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Adam,' said he, “You alone have were alarmed. The soldiers rushed in, been kind to me, and therefore, to all was noise and confusion. I felt you I shall leave all that I have; it is then compunction for what I had all in “The Chest in the Corner;" | done, and endeavoured to stop the take it-keep it-and be happy. As slaughter, but in vain. At a distance for me, forget that ever I was in the I saw Ulysses, with his troops, makworld. I am going to a place where I ing tremendous havock. As he apshall be as happy, as I have been des- proached me, instead of the Ithacentitute here:' he sunk down on his pil-sian bero, it was Adam Earnest. low, and ” Adam could not get “Adam,” said I, as he hobbled by out the next word--"And died,” said me, sheathed in armour, with a tall I.—“Yes,” said the old man, resum- plume in his helmet, “What is the ing more fortitude, “poor fellow, he's matter with you?” He made no regone!”—“Well,” said I, “ my good ply, but by a stern look, and flourishold friend, I am much obliged to you ing his sword, exclaimed to his solfor your story.”—“Stop," said he, diers, “Be men, O Grecians, and “I have a favour to request, and that revenge the blood of the great Achilis, that you will go down to Oliver's les, and of the heroes who have fallen hut with to-morrow morning, in the war.”. So saying, he passed by when, as it Good Friday, you will me, and mingled in the crowd. As have a holiday.”—“True," said I, soon as I left him, I met Paris, “Vil“ Adam; and so to-morrow morning, lain Paris,” exclaimed I, “turn and about nine o'clock, I will go with you meet your fate.”. So saying, I struck to your friend's hut.”
him a violent blow with my sword, During our conversation, we had and awoke from fictitious war to real left the ruin, and had by this time tumult. My little doy, upon hearing nearly got to the town, and after a few me call Paris, which is his name, had minutes more, we arrived at my apart- put his paws on my knee, and I had ments. I entered, and invited the old discharged a violent blow on his head man in with me: we walked into my with my pipe, which immediately little parlour: the fire was burning broke to pieces, and set my little bright, my candle lighted on the table, fellow barking. I soothed him, turned and my little dog lying on the hearth. him into his kennel, and snatching up I desired Mrs. Mannil, my landlady, my candle, which was almost burned to procure some ale for the old man, to the socket, made off to bed. which he soon drank, and left me to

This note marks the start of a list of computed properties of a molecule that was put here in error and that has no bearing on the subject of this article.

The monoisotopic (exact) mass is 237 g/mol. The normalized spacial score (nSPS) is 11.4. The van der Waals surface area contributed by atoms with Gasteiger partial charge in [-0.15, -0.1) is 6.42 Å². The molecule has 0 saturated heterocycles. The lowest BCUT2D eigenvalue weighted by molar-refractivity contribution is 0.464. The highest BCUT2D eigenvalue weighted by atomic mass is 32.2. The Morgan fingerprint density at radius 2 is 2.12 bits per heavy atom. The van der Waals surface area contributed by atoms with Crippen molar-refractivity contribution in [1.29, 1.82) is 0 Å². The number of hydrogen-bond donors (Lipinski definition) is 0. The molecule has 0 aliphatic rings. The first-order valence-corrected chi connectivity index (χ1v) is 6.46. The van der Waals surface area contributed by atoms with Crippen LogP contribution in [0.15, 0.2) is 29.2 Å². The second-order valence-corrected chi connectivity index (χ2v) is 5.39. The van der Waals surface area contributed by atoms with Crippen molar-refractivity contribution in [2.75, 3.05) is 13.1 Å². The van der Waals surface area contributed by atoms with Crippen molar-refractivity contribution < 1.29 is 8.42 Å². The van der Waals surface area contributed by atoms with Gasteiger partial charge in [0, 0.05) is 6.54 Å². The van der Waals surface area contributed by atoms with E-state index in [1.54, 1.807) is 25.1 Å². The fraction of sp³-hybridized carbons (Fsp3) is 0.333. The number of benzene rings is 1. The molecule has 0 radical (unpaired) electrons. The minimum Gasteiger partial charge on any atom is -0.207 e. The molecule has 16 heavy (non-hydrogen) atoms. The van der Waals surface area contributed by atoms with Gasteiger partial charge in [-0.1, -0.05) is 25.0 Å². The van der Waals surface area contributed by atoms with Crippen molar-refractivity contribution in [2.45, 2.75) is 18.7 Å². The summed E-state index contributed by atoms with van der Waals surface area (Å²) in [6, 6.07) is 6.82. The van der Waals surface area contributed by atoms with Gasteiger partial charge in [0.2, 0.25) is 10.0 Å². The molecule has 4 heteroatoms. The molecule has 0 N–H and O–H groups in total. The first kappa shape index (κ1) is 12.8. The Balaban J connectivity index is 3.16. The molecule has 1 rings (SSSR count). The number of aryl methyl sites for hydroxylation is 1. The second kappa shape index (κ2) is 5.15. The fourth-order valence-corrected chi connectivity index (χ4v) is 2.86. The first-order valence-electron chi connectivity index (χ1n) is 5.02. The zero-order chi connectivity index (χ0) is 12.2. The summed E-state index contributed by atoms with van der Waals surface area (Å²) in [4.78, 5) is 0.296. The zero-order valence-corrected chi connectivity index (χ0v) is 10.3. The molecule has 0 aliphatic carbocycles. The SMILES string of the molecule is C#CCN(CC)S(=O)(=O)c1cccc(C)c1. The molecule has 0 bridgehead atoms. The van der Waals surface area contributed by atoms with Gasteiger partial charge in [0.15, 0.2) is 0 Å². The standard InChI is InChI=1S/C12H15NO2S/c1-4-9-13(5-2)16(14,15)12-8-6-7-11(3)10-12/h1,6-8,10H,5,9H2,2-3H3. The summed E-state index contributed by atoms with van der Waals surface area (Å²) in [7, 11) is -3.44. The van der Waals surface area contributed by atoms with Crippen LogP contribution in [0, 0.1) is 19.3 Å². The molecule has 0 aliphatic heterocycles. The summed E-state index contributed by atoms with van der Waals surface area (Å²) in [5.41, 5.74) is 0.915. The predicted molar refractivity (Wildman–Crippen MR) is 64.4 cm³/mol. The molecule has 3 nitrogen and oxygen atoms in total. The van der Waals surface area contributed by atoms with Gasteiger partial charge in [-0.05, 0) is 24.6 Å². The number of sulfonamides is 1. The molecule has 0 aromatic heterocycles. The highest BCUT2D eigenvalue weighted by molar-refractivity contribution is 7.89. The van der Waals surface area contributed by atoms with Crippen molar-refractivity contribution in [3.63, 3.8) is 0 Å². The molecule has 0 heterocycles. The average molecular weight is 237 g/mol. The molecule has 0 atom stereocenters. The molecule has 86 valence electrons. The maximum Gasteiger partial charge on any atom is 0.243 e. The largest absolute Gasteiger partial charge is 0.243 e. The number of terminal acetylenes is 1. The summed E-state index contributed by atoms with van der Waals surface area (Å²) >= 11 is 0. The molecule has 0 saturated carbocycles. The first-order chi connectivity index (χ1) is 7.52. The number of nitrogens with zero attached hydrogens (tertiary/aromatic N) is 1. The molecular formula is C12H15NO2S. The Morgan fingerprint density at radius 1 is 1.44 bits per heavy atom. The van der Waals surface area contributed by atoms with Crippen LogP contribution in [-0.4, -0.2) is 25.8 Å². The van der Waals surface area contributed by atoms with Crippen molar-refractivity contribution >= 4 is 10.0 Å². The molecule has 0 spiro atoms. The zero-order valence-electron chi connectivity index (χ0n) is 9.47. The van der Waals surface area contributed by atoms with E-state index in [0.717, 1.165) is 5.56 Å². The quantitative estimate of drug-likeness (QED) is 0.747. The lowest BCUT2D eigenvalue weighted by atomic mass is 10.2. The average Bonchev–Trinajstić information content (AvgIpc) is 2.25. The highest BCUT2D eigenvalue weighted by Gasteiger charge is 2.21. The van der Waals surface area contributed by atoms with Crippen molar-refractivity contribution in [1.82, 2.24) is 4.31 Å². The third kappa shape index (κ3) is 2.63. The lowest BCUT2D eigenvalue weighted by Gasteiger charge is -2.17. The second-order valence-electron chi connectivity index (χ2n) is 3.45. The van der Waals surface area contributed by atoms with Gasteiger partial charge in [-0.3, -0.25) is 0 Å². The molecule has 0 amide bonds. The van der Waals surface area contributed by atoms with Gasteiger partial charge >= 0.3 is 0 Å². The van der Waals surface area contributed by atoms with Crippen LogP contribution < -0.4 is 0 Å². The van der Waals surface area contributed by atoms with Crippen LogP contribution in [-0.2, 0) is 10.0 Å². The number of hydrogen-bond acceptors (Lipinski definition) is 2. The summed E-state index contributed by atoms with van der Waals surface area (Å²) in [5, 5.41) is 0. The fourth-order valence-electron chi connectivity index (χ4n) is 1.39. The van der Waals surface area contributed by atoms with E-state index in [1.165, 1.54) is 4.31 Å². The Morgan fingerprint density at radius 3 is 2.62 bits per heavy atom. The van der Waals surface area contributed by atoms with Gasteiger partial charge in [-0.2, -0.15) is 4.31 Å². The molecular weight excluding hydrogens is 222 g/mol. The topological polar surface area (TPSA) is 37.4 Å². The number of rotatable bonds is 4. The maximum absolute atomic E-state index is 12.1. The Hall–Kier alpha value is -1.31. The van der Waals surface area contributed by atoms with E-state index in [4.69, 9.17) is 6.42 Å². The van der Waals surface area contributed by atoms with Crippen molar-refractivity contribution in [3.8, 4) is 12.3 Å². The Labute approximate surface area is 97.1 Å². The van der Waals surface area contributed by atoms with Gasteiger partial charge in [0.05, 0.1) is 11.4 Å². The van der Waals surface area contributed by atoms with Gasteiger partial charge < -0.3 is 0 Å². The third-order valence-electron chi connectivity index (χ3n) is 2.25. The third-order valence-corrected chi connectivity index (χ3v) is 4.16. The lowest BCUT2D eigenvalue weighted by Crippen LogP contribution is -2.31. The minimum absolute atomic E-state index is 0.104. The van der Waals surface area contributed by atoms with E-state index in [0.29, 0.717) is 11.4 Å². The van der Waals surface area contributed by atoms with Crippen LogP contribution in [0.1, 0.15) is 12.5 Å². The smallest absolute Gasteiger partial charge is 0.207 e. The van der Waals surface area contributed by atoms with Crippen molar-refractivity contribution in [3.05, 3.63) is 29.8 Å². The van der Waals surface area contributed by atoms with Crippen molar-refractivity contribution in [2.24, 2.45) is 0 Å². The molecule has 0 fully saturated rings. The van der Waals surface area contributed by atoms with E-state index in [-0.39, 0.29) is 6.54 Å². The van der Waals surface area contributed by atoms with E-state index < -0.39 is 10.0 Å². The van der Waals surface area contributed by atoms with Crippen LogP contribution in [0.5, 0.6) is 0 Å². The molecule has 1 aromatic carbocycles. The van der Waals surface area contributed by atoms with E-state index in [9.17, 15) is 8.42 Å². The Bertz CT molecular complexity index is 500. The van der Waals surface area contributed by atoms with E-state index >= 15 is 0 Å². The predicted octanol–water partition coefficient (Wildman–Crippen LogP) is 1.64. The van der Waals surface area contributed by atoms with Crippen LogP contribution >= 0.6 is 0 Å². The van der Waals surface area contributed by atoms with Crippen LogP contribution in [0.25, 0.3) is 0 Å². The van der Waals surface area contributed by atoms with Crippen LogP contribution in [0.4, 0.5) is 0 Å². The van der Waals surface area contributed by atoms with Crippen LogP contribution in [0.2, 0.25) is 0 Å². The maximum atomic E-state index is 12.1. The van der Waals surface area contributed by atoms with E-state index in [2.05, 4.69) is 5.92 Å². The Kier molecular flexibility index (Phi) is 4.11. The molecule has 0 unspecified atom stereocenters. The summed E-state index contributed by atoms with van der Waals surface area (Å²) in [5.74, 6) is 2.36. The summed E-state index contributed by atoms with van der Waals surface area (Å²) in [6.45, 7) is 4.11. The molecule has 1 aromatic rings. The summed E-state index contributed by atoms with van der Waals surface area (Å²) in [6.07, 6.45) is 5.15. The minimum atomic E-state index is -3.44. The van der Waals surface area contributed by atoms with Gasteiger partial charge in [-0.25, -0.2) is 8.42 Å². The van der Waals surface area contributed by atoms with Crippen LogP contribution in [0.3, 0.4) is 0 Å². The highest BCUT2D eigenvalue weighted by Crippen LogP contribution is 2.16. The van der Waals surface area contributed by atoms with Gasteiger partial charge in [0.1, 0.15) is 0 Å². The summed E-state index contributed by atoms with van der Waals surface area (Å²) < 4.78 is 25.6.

(To be continued.) my cogitations. I had long since given over suppers; in lieu of which, I gene- ON THE SHADES OF DIFFERENCE IN THE rally read some passages out of a good author, and digested them with a whiff of tobacco. I lighted my pipe, and Mr. Editor. stretching out my hand to my book case, SIR, I should be much obliged if you took down my Virgil, and began to would insert the following Essay in read that part of the Second Book of your entertaining Magazine. the Eneid, where Eneas describes the
I am, Sir, &c. sacking of Troy. I had been very
HENRY JOHNSTONE. much engaged during the former part of the day, and I rather apprehend In characters that bear the greatest that this was the cause, that very soon resemblance to each other, the skilful after I had sat down, I fell asleep, and eye can easily trace well-marked and dreamt that the following curious oc- distinct features of difference. Concurrence happened to me.
sider the human species where we will, I thought that the eventful night, of we shall always observe a peculiar which I had been reading, was return- cast of mind distinguishing every part ed, and that I was a principal actor of it. The similarity of occupations in those scenes; I descended the and interests, which consolidates a wooden fabric, which looked to me number of persons into one plan of more like a ship than a horse. I action, cannot, even though it conlighted my torch; and, sheathed in re- tinues to operate for a considerable fulgent armour, rushed to the first period, entirely efface the impression house I saw, and set it on fire. set upon us at our births by the formThe flames rose, and the inhabitants ing hand of nature. Were we to asso